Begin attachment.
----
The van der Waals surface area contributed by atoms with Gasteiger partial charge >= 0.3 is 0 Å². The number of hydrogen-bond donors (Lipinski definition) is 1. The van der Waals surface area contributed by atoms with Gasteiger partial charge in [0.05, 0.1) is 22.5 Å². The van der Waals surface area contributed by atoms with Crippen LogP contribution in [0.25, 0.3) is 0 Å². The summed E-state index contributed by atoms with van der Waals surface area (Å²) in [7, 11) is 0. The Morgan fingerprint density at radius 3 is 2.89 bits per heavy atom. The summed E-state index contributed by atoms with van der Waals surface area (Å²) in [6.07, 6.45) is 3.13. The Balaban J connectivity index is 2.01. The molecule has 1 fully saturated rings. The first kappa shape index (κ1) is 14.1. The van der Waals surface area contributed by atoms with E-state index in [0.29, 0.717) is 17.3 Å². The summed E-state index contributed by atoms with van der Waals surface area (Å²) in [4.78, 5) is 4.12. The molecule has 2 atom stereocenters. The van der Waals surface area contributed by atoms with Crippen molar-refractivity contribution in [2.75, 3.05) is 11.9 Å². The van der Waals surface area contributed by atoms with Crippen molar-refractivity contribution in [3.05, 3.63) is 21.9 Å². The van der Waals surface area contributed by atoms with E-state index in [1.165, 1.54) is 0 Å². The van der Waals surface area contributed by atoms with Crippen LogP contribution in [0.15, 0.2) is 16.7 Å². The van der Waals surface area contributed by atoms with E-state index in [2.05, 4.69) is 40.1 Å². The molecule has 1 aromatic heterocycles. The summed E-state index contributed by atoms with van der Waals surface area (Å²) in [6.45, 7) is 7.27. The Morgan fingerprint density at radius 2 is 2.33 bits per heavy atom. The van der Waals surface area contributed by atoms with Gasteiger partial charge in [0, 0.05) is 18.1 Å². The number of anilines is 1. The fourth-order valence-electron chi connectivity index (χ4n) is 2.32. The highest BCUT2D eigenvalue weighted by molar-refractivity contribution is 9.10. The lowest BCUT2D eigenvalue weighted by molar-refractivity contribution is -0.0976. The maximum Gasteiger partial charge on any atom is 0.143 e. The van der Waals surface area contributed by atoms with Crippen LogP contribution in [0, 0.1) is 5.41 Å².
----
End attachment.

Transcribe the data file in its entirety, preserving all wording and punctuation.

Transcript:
The van der Waals surface area contributed by atoms with Gasteiger partial charge >= 0.3 is 0 Å². The number of hydrogen-bond donors (Lipinski definition) is 1. The van der Waals surface area contributed by atoms with Gasteiger partial charge in [0.05, 0.1) is 22.5 Å². The van der Waals surface area contributed by atoms with Crippen LogP contribution in [0.25, 0.3) is 0 Å². The summed E-state index contributed by atoms with van der Waals surface area (Å²) in [7, 11) is 0. The Morgan fingerprint density at radius 3 is 2.89 bits per heavy atom. The summed E-state index contributed by atoms with van der Waals surface area (Å²) in [6.07, 6.45) is 3.13. The Balaban J connectivity index is 2.01. The molecule has 1 fully saturated rings. The first kappa shape index (κ1) is 14.1. The van der Waals surface area contributed by atoms with E-state index in [0.29, 0.717) is 17.3 Å². The summed E-state index contributed by atoms with van der Waals surface area (Å²) in [4.78, 5) is 4.12. The molecule has 2 atom stereocenters. The van der Waals surface area contributed by atoms with Crippen molar-refractivity contribution in [2.75, 3.05) is 11.9 Å². The van der Waals surface area contributed by atoms with Crippen molar-refractivity contribution in [3.05, 3.63) is 21.9 Å². The van der Waals surface area contributed by atoms with E-state index in [1.165, 1.54) is 0 Å². The van der Waals surface area contributed by atoms with Crippen LogP contribution in [0.15, 0.2) is 16.7 Å². The van der Waals surface area contributed by atoms with E-state index in [2.05, 4.69) is 40.1 Å². The molecule has 1 aromatic heterocycles. The summed E-state index contributed by atoms with van der Waals surface area (Å²) in [6.45, 7) is 7.27. The Morgan fingerprint density at radius 2 is 2.33 bits per heavy atom. The van der Waals surface area contributed by atoms with Gasteiger partial charge in [0, 0.05) is 18.1 Å². The number of anilines is 1. The fourth-order valence-electron chi connectivity index (χ4n) is 2.32. The highest BCUT2D eigenvalue weighted by molar-refractivity contribution is 9.10. The lowest BCUT2D eigenvalue weighted by molar-refractivity contribution is -0.0976. The maximum Gasteiger partial charge on any atom is 0.143 e. The van der Waals surface area contributed by atoms with Crippen LogP contribution in [0, 0.1) is 5.41 Å².